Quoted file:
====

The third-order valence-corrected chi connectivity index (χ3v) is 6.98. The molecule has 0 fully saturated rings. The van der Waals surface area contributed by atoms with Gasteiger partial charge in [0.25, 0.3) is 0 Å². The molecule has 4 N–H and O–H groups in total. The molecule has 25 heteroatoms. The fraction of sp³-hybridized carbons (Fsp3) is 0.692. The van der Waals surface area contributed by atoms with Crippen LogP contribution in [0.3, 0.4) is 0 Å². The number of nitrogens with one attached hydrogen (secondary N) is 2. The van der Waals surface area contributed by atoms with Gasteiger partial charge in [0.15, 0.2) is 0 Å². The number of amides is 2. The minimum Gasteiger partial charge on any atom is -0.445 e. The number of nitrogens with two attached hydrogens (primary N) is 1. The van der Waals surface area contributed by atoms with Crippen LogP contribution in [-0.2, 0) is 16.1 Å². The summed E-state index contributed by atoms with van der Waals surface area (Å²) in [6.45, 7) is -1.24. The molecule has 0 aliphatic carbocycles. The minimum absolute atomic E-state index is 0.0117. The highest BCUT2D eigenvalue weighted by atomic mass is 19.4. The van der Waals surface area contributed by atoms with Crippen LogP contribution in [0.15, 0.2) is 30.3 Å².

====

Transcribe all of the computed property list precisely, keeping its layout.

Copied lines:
The third-order valence-corrected chi connectivity index (χ3v) is 6.98. The molecule has 0 fully saturated rings. The van der Waals surface area contributed by atoms with Gasteiger partial charge in [0.25, 0.3) is 0 Å². The molecule has 4 N–H and O–H groups in total. The molecule has 25 heteroatoms. The fraction of sp³-hybridized carbons (Fsp3) is 0.692. The van der Waals surface area contributed by atoms with Crippen LogP contribution in [0.3, 0.4) is 0 Å². The number of nitrogens with one attached hydrogen (secondary N) is 2. The van der Waals surface area contributed by atoms with Gasteiger partial charge in [0.15, 0.2) is 0 Å². The number of amides is 2. The minimum Gasteiger partial charge on any atom is -0.445 e. The number of nitrogens with two attached hydrogens (primary N) is 1. The van der Waals surface area contributed by atoms with Crippen LogP contribution in [-0.2, 0) is 16.1 Å². The summed E-state index contributed by atoms with van der Waals surface area (Å²) in [6.45, 7) is -1.24. The molecule has 0 aliphatic carbocycles. The minimum absolute atomic E-state index is 0.0117. The highest BCUT2D eigenvalue weighted by atomic mass is 19.4. The van der Waals surface area contributed by atoms with Crippen LogP contribution in [0.15, 0.2) is 30.3 Å².